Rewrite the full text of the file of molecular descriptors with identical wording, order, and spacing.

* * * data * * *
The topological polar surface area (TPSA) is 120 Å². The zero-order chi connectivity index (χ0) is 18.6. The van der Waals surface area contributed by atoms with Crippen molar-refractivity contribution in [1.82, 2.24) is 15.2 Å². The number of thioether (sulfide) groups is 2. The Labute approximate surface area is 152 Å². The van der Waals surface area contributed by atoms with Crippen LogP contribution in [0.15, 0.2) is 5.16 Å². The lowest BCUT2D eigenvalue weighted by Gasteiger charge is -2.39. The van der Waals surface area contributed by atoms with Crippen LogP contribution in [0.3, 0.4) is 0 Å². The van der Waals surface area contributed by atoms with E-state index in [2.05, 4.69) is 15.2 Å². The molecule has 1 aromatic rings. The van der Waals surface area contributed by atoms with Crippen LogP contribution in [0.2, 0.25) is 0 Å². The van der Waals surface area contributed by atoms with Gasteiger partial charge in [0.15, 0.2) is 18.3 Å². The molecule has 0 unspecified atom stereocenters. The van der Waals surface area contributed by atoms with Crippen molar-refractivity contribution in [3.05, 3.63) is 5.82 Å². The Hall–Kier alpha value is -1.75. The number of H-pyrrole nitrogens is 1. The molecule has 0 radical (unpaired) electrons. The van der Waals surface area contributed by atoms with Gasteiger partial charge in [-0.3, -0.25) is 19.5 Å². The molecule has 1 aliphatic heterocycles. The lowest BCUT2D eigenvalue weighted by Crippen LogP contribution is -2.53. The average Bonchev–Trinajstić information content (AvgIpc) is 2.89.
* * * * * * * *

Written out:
The topological polar surface area (TPSA) is 120 Å². The zero-order chi connectivity index (χ0) is 18.6. The van der Waals surface area contributed by atoms with Crippen molar-refractivity contribution in [1.82, 2.24) is 15.2 Å². The number of thioether (sulfide) groups is 2. The Labute approximate surface area is 152 Å². The van der Waals surface area contributed by atoms with Crippen LogP contribution in [0.15, 0.2) is 5.16 Å². The lowest BCUT2D eigenvalue weighted by Gasteiger charge is -2.39. The van der Waals surface area contributed by atoms with Crippen LogP contribution in [0.3, 0.4) is 0 Å². The van der Waals surface area contributed by atoms with E-state index in [2.05, 4.69) is 15.2 Å². The molecule has 1 aromatic rings. The van der Waals surface area contributed by atoms with Crippen LogP contribution in [0.2, 0.25) is 0 Å². The van der Waals surface area contributed by atoms with Gasteiger partial charge in [0.15, 0.2) is 18.3 Å². The molecule has 0 unspecified atom stereocenters. The van der Waals surface area contributed by atoms with Crippen molar-refractivity contribution in [3.05, 3.63) is 5.82 Å². The Hall–Kier alpha value is -1.75. The number of H-pyrrole nitrogens is 1. The molecule has 0 radical (unpaired) electrons. The van der Waals surface area contributed by atoms with Gasteiger partial charge in [-0.3, -0.25) is 19.5 Å². The molecule has 1 aliphatic heterocycles. The lowest BCUT2D eigenvalue weighted by Crippen LogP contribution is -2.53. The average Bonchev–Trinajstić information content (AvgIpc) is 2.89.